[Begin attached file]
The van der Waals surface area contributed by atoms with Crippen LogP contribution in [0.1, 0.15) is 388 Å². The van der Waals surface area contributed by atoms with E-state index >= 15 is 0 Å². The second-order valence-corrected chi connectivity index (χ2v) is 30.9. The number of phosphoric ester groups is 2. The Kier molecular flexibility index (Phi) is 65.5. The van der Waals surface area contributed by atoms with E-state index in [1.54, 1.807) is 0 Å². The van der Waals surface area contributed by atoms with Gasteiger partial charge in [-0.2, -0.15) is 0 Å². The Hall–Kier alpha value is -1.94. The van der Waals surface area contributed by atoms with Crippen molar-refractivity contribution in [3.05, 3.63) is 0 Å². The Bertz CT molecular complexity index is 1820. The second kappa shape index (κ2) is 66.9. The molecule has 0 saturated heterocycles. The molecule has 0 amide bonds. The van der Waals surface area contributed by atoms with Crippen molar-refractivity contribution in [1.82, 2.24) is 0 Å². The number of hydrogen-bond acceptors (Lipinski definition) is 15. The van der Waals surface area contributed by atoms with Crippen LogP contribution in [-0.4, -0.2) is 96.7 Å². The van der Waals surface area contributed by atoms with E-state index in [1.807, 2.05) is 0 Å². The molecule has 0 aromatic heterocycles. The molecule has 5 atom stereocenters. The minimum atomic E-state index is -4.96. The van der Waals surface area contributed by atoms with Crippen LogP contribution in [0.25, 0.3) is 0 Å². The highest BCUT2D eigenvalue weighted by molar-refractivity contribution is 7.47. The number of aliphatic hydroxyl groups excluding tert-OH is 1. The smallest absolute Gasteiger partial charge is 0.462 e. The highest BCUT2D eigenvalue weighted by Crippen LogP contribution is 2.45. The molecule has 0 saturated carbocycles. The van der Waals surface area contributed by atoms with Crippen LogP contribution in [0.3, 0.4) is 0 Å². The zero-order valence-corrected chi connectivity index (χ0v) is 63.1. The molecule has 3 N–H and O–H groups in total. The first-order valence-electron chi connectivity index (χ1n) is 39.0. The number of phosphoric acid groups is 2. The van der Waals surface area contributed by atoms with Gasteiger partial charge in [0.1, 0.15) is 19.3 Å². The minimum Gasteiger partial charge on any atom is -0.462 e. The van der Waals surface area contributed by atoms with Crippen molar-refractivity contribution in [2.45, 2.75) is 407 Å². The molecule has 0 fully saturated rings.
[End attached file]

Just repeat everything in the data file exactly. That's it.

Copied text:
The van der Waals surface area contributed by atoms with Crippen LogP contribution in [0.1, 0.15) is 388 Å². The van der Waals surface area contributed by atoms with E-state index >= 15 is 0 Å². The second-order valence-corrected chi connectivity index (χ2v) is 30.9. The number of phosphoric ester groups is 2. The Kier molecular flexibility index (Phi) is 65.5. The van der Waals surface area contributed by atoms with E-state index in [1.54, 1.807) is 0 Å². The van der Waals surface area contributed by atoms with Gasteiger partial charge in [-0.2, -0.15) is 0 Å². The Hall–Kier alpha value is -1.94. The van der Waals surface area contributed by atoms with Crippen molar-refractivity contribution in [3.05, 3.63) is 0 Å². The Bertz CT molecular complexity index is 1820. The second kappa shape index (κ2) is 66.9. The molecule has 0 saturated heterocycles. The molecule has 0 amide bonds. The van der Waals surface area contributed by atoms with Crippen molar-refractivity contribution in [1.82, 2.24) is 0 Å². The number of hydrogen-bond acceptors (Lipinski definition) is 15. The van der Waals surface area contributed by atoms with Crippen LogP contribution in [-0.4, -0.2) is 96.7 Å². The van der Waals surface area contributed by atoms with E-state index in [1.807, 2.05) is 0 Å². The molecule has 0 aromatic heterocycles. The molecule has 5 atom stereocenters. The minimum atomic E-state index is -4.96. The van der Waals surface area contributed by atoms with Crippen LogP contribution in [0.25, 0.3) is 0 Å². The highest BCUT2D eigenvalue weighted by molar-refractivity contribution is 7.47. The number of aliphatic hydroxyl groups excluding tert-OH is 1. The smallest absolute Gasteiger partial charge is 0.462 e. The highest BCUT2D eigenvalue weighted by Crippen LogP contribution is 2.45. The molecule has 0 saturated carbocycles. The van der Waals surface area contributed by atoms with Crippen LogP contribution in [0.3, 0.4) is 0 Å². The zero-order valence-corrected chi connectivity index (χ0v) is 63.1. The molecule has 3 N–H and O–H groups in total. The first-order valence-electron chi connectivity index (χ1n) is 39.0. The number of phosphoric acid groups is 2. The van der Waals surface area contributed by atoms with Gasteiger partial charge in [0.1, 0.15) is 19.3 Å². The minimum Gasteiger partial charge on any atom is -0.462 e. The van der Waals surface area contributed by atoms with Crippen molar-refractivity contribution in [2.45, 2.75) is 407 Å². The molecule has 0 fully saturated rings.